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Positive Reaction

Chemistry undergraduate Leslie Nickerson earns experience in the lab

By Tara Roberts

Leslie NickersonLeslie Nickerson’s experiment was supposed to last two weeks. More than a year later, she’s still working on it.

Nickerson, a senior chemistry major at the University of Idaho, was tasked with testing out a reaction – selecticely reducing enones to allylic alcohols using sodium borohydride and aluminum oxide— during her first semester in Jakob Magolan’s lab. Magolan, an assistant professor of chemistry, had speculated the reduction might work, but didn’t realize it would work incredibly well.

Now, Nickerson is focused on optimizing and analyzing the process before publishing the results.

“It’s really exciting to me to be able to do something in a way no one’s ever done before,” says Nickerson, who is from Middleton, Idaho.

Allylic alcohols are found in many medications such as codeine, used in cough syrups and pain medications, and Crestor, a cholesterol regulator. They can be produced from enones or enols by selective reduction using cerium trichloride as an additive, but cerium trichloride presents some problems. It’s expensive, at about $20 a gram, and environmentally hazardous. The reduction also can leave behind cerium salts, which are toxic to humans if injected.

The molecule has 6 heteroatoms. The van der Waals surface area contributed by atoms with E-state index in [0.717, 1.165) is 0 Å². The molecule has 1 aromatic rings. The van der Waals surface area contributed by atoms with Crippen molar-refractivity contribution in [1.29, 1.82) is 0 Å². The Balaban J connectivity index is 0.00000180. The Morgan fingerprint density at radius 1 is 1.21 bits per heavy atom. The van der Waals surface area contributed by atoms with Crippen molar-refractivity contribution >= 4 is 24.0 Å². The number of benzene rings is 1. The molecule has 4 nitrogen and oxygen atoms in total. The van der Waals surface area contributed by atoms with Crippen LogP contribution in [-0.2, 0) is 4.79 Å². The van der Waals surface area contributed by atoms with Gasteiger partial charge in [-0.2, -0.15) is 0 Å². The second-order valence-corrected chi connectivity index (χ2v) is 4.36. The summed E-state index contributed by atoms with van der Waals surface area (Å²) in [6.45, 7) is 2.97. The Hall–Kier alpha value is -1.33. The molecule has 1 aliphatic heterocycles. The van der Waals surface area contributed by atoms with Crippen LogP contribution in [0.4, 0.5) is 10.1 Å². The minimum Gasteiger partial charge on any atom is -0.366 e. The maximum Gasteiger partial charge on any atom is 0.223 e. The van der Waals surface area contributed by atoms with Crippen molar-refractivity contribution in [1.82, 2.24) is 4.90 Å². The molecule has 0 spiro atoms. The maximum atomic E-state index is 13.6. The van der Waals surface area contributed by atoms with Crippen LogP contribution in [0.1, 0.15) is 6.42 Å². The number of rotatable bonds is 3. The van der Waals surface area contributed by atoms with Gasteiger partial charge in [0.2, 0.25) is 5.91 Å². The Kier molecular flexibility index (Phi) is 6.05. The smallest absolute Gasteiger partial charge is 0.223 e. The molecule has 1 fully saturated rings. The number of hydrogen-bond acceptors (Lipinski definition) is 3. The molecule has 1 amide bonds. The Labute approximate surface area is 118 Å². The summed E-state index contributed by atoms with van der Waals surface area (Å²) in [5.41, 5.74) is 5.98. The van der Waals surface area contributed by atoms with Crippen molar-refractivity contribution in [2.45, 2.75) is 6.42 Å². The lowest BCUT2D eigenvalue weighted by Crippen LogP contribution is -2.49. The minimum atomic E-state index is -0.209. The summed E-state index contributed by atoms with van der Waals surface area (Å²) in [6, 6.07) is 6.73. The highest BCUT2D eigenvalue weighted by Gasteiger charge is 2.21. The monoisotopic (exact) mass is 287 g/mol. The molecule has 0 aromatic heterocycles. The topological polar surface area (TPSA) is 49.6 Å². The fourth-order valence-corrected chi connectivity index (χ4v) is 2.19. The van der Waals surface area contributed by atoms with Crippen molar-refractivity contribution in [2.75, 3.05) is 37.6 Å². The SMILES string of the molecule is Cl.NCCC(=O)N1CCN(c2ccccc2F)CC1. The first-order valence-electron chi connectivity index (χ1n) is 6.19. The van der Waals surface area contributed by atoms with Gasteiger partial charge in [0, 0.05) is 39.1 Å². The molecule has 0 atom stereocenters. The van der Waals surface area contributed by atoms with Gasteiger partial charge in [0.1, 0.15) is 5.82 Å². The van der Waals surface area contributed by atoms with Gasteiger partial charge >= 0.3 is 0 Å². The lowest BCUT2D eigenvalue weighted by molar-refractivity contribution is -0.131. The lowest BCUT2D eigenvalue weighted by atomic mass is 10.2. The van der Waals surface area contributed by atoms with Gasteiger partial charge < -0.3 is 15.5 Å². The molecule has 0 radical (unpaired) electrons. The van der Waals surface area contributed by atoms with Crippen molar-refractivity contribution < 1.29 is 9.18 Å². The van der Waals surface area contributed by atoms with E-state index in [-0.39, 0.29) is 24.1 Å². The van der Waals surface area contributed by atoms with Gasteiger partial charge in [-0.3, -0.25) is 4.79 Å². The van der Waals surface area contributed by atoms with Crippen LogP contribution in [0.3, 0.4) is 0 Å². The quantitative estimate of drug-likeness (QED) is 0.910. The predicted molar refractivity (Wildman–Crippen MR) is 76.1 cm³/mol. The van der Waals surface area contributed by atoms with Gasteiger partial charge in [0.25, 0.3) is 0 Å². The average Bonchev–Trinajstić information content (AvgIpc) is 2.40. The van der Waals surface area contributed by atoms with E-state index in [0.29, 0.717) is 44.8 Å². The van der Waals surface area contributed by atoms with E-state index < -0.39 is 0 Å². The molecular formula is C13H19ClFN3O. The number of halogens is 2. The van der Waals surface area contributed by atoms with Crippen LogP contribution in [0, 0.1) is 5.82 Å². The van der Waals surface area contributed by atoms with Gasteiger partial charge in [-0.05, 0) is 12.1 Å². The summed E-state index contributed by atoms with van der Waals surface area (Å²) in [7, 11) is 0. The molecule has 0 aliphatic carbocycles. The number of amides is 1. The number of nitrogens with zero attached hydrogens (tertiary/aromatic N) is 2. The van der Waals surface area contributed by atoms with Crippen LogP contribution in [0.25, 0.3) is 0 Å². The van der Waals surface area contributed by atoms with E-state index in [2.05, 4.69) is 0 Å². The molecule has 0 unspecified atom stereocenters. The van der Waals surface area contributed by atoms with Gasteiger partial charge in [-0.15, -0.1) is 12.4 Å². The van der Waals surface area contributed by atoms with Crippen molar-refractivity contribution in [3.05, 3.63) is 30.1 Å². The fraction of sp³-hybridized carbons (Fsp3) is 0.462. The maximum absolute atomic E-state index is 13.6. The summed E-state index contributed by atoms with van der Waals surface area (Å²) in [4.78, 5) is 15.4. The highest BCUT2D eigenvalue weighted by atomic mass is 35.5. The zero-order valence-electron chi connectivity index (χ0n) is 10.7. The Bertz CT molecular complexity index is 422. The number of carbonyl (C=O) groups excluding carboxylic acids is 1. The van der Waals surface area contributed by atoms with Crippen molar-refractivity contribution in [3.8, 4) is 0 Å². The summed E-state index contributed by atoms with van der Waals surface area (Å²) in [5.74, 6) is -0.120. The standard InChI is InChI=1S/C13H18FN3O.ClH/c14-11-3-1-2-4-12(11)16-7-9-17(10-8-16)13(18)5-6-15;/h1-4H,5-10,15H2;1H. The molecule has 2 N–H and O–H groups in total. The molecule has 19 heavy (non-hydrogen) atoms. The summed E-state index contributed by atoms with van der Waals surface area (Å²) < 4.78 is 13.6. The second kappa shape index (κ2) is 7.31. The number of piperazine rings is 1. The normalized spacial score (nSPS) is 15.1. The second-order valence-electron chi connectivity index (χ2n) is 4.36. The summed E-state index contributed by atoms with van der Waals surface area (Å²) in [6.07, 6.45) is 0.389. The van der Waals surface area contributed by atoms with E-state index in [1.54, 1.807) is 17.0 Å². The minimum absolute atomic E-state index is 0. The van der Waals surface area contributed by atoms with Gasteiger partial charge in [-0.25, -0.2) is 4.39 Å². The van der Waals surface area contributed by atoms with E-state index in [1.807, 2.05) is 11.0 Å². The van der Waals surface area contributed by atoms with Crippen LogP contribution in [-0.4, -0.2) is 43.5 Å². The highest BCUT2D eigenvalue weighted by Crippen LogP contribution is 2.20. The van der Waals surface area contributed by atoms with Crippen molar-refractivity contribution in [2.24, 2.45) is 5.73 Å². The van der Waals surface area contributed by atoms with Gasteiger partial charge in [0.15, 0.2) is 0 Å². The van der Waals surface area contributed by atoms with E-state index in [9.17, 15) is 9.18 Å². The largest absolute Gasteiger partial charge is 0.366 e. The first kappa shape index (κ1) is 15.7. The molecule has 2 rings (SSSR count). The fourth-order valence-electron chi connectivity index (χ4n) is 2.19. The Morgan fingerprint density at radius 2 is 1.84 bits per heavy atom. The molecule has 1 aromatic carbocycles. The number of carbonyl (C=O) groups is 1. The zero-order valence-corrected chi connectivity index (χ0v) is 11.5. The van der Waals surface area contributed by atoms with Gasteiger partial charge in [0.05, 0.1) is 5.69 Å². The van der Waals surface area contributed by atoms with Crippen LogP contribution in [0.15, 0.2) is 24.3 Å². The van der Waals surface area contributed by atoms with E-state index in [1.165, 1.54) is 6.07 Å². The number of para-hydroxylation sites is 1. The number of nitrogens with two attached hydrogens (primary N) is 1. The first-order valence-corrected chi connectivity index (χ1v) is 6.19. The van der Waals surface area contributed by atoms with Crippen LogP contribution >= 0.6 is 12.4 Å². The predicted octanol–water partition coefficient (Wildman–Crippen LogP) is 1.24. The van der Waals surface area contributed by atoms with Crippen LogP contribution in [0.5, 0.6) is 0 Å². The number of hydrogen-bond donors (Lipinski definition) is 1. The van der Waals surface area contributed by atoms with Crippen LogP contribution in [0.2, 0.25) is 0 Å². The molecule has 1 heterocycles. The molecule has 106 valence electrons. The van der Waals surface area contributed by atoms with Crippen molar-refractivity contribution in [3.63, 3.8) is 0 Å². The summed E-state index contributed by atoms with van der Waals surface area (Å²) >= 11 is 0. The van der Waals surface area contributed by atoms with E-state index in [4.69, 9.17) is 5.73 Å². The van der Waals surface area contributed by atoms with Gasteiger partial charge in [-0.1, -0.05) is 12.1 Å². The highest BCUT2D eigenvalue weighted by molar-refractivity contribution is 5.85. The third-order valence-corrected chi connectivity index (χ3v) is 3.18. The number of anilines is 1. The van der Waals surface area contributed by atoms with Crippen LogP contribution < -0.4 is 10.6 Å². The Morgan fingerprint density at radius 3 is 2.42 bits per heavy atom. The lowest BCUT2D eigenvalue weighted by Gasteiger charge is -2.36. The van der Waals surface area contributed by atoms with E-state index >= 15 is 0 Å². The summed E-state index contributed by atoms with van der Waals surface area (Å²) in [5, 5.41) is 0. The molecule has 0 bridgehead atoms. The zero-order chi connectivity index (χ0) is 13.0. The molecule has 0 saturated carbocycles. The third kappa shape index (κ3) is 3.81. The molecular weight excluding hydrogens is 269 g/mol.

Nickerson’s aluminum oxide additive has no such dangers.

“My reaction is a lot cheaper, and it’s a lot greener,” she says. “It’s very safe.”

Aluminum oxide is removed by simple filtration to yield the final product, and could potentially be washed and reused.

Nickerson says her experience in Magolan’s lab has been useful to her as a scientist and a student. She plans to apply for graduate school soon, and she expects her research experience will make her an excellent candidate.

Nickerson’s experience with the Idaho INBRE program also enhanced her education and prepared her for continued studies. INBRE – which stands for IDeA Network of Biomedical Research Excellence – is a federally funded program designed to increase Idaho’s competitiveness for biomedical research grants. It offers a summer fellowship program, through which Nickerson was able to continue her work in Magolan’s lab during summer 2013.

“This is kind of a unique university in the way they encourage so much undergraduate research,” says Nickerson, who works with multiple other undergraduates in Magolan’s lab. “We’re prepared. We know the way labs are run. It really gives us the upper hand as far as getting into graduate schools and knowing what to do when we get there.”